WORK has nearly finished on a public art scheme at the Weymouth Gateway site.

The scheme, co-funded by New Look and Sainsbury’s, has been worked on by artist Andy Kirkby, who lives in Moreton near Dorchester.

The scheme includes three sculptures which will be based at the Mercery Road development.

Installation will be completed at the start of July with the official unveiling by BBC Antiques Roadshow expert and local resident Paul Atterbury, and Weymouth and Portland Mayor Cllr Kate Wheller taking place on July 16.

Mr Atterbury said communities and public art have been hand in hand for centuries.

He said: “Public art has often held the key to community improvement, or even regeneration. “As someone who has always believed in the power of public art, and sculpture in particular, I am delighted to be associated with the Weymouth Gateway project. “Weymouth needs more public art, and this is a great addition to the town's urban landscape.”

Members of the public contributed local stories towards the artwork designs last year.

Mr Kirkby said: “It has been a pleasure to work with the local community in sourcing ideas for the three sculptures.

“The enthusiasm and support I have received has not only helped me in the design process but, I hope, instilled a sense of ownership towards the project as a whole.”

Mr Kirkby was also helped by Radipole illustrator Katie Rewse and manufacturing company Aquarium Technology Ltd (ATL) who are based on the Granby Industrial Estate in Weymouth.

The majority of the sculptures' production took place at Marben Engineering Ltd in Ferndown, and at Andy's studio in Moreton.

Further graphics support was provided by TWF Signs and Graphics of Ferndown.

Councillor Ian Bruce, briefholder for community facilities at Weymouth and Portland Borough Council, was the council’s representative on the art project’s team.

He said: “Guided by Nicky Whittenham our Project Manager we interviewed artists from all over the country to select Andy Kirkby as our favourite and I for one was delighted he lives and works right on our doorstep.

“Andy has produced public art in Dorset for many years and while I don’t want to spoil the unveiling surprise, I for one think it his best work ever.

“I hope all of Weymouth will come and see the work and be delighted not only with the fun and visual experience of the pieces but also that they have been delivered at no cost to the tax payer.”

Cllr Rachel Rogers, briefholder for tourism and culture at the borough council, said public art had provided ways for communities to integrate with its environment.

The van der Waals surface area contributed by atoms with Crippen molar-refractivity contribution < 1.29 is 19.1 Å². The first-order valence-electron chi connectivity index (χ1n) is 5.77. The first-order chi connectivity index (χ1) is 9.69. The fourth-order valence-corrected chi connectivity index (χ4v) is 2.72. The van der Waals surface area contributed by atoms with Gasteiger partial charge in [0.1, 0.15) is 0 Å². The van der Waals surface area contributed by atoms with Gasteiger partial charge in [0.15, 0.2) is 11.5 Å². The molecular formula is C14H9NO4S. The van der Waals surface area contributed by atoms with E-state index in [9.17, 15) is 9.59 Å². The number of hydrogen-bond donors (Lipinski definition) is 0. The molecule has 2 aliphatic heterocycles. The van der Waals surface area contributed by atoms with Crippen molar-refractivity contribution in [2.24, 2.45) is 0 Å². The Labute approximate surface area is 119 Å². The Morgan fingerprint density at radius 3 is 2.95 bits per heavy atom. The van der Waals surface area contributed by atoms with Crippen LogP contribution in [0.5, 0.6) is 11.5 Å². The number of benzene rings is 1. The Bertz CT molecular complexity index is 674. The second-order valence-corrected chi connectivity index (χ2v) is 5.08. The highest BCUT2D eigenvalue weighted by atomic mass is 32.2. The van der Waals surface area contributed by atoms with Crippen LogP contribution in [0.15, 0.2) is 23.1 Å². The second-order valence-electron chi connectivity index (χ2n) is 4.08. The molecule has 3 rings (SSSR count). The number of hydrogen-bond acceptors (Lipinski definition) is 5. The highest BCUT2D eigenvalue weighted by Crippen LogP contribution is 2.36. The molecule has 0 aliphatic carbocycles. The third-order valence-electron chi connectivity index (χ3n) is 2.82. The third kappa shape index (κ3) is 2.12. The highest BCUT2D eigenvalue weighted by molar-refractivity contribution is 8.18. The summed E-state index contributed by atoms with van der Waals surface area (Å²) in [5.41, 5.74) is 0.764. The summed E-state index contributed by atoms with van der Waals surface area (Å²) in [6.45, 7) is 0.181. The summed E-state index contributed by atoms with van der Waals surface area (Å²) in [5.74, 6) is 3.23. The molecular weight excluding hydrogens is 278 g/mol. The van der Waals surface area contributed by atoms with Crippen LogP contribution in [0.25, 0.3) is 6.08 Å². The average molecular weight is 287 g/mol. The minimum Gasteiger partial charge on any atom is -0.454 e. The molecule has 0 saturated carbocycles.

She said: “I am delighted that Weymouth is adding these unique works to its public art portfolio.

“Public art relies on the quality and impact of its exchange with those who interact with it and I would encourage all local residents and visitors to the area to come and be part of that interaction."

Nicky Whittenham, public art consultant and project manager, said: “As a local resident who loves Weymouth and its history, it was always important to me have the involvement of the community, central to this commission.

“We struck gold with local artist Andy Kirkby whose first move was to engage with local people to discover their stories about the local area.

“These stories inspired Andy to create three innovative, imaginative and thought-provoking sculptures.

“From the seeds of the community’s stories, an amazing visual celebration of some of the diverse heritage of our town and local area has grown.

“The Weymouth Gateway scheme is a wonderful example of contemporary public art.”

An exhibition, which reflects Mr Kirkby’s early designs for the sculptures and provides background to the project, will be held in Sainsbury's foyer from the beginning of July.

An online blog has been set up at where people can keep up to date with the project’s developments.

The three sculptures include:

1. 'Under the Hill': The artist's design for the bus shelter to be sited outside the Sainsbury's store on Mercery Road, relates to the folklore about music being heard from underneath the ground at Bincombe Bumps.

2. 'Frame': This sculpture's design echoes the 'fashion' nature of New Look's operations and has, etched into its surface, designs - by local illustrator Kate Rewse - celebrates some of the contributed community's stories. It is Andy's way of 'reflecting' back to the community what people told him during the engagement process. The wheels used are resonant of those which can be seen on King George III's bathing machine near the King's statue.

3. 'Torpedosaur': This design reflects the Jurassic Coast heritage of our area, combined with the Whitehead torpedo factory legacy (the body of the 'torpedosaurs' are being constructed from real torpedo casings). The throne reflects King George III's love of the town as a holiday destination.